"Do prosecutors have too much power?" That question - which strikes us as rhetorical - is the subject of a New York Times forum called to our attention by sentencing professor/guru/blogger Doug Berman. Forum contributors include former federal prosecutor and judge Paul Cassell, author Angela Davis, former judge Nancy Gertner, and a couple of others. All of their viewpoints are worth considering, but Ms. Davis warmed our hearts with these comments:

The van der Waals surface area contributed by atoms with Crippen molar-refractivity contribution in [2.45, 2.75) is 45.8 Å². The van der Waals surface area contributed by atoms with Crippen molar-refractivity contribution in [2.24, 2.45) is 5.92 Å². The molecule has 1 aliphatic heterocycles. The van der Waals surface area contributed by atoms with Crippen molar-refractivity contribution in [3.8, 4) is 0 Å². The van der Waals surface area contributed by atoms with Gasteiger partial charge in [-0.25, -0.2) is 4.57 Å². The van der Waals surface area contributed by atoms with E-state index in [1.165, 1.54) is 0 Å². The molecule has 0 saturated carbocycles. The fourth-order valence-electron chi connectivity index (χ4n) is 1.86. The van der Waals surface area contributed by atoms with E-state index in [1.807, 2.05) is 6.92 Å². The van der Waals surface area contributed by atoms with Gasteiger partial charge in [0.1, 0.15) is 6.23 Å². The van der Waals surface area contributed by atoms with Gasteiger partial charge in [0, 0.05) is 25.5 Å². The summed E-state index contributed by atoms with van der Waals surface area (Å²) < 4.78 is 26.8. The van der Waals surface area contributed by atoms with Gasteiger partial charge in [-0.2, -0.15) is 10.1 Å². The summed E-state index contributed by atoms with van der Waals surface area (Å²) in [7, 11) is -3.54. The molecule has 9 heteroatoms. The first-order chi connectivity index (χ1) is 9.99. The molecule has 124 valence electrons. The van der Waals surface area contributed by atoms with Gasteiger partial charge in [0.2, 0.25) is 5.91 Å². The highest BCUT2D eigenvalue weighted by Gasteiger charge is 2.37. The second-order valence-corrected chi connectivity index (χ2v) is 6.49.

On average, federal defendants who refuse to waive their right to a jury trial receive a sentence three times longer than those who plead. And with the prevalence of mandatory minimum laws, a prosecutor’s charging decision often dictates a sentence that a judge is powerless to avoid. It is no wonder 97 percent of federal convictions are the result of guilty pleas.
To rein in this power, Congress should no longer pass laws with mandatory minimum sentences.
Bingo. Check out the full forum.